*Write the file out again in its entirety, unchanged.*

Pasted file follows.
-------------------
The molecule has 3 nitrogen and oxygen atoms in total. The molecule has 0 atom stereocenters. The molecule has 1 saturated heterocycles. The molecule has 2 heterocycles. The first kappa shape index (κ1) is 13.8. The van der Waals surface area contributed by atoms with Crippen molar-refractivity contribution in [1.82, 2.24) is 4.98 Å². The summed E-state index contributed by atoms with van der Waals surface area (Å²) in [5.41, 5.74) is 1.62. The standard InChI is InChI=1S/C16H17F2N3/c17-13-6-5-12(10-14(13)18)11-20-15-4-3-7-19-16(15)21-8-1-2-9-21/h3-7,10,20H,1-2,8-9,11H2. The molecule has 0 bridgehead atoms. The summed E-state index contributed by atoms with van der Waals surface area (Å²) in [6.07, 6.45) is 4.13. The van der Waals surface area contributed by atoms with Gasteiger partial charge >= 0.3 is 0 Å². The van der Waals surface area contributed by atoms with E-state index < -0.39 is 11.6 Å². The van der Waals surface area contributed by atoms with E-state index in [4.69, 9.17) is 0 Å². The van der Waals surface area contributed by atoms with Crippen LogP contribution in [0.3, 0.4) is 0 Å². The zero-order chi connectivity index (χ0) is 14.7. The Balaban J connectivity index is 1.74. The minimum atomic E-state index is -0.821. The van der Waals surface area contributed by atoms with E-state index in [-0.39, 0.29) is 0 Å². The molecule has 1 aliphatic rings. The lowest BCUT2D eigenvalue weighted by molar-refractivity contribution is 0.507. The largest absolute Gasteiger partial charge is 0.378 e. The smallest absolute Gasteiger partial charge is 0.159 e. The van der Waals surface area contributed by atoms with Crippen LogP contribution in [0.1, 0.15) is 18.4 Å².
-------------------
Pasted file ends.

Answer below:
The molecule has 3 nitrogen and oxygen atoms in total. The molecule has 0 atom stereocenters. The molecule has 1 saturated heterocycles. The molecule has 2 heterocycles. The first kappa shape index (κ1) is 13.8. The van der Waals surface area contributed by atoms with Crippen molar-refractivity contribution in [1.82, 2.24) is 4.98 Å². The summed E-state index contributed by atoms with van der Waals surface area (Å²) in [5.41, 5.74) is 1.62. The standard InChI is InChI=1S/C16H17F2N3/c17-13-6-5-12(10-14(13)18)11-20-15-4-3-7-19-16(15)21-8-1-2-9-21/h3-7,10,20H,1-2,8-9,11H2. The molecule has 0 bridgehead atoms. The summed E-state index contributed by atoms with van der Waals surface area (Å²) in [6.07, 6.45) is 4.13. The van der Waals surface area contributed by atoms with Gasteiger partial charge >= 0.3 is 0 Å². The van der Waals surface area contributed by atoms with E-state index < -0.39 is 11.6 Å². The van der Waals surface area contributed by atoms with E-state index in [4.69, 9.17) is 0 Å². The van der Waals surface area contributed by atoms with Crippen LogP contribution in [0.3, 0.4) is 0 Å². The zero-order chi connectivity index (χ0) is 14.7. The Balaban J connectivity index is 1.74. The minimum atomic E-state index is -0.821. The van der Waals surface area contributed by atoms with E-state index in [-0.39, 0.29) is 0 Å². The molecule has 1 aliphatic rings. The lowest BCUT2D eigenvalue weighted by molar-refractivity contribution is 0.507. The largest absolute Gasteiger partial charge is 0.378 e. The smallest absolute Gasteiger partial charge is 0.159 e. The van der Waals surface area contributed by atoms with Crippen LogP contribution in [0.1, 0.15) is 18.4 Å².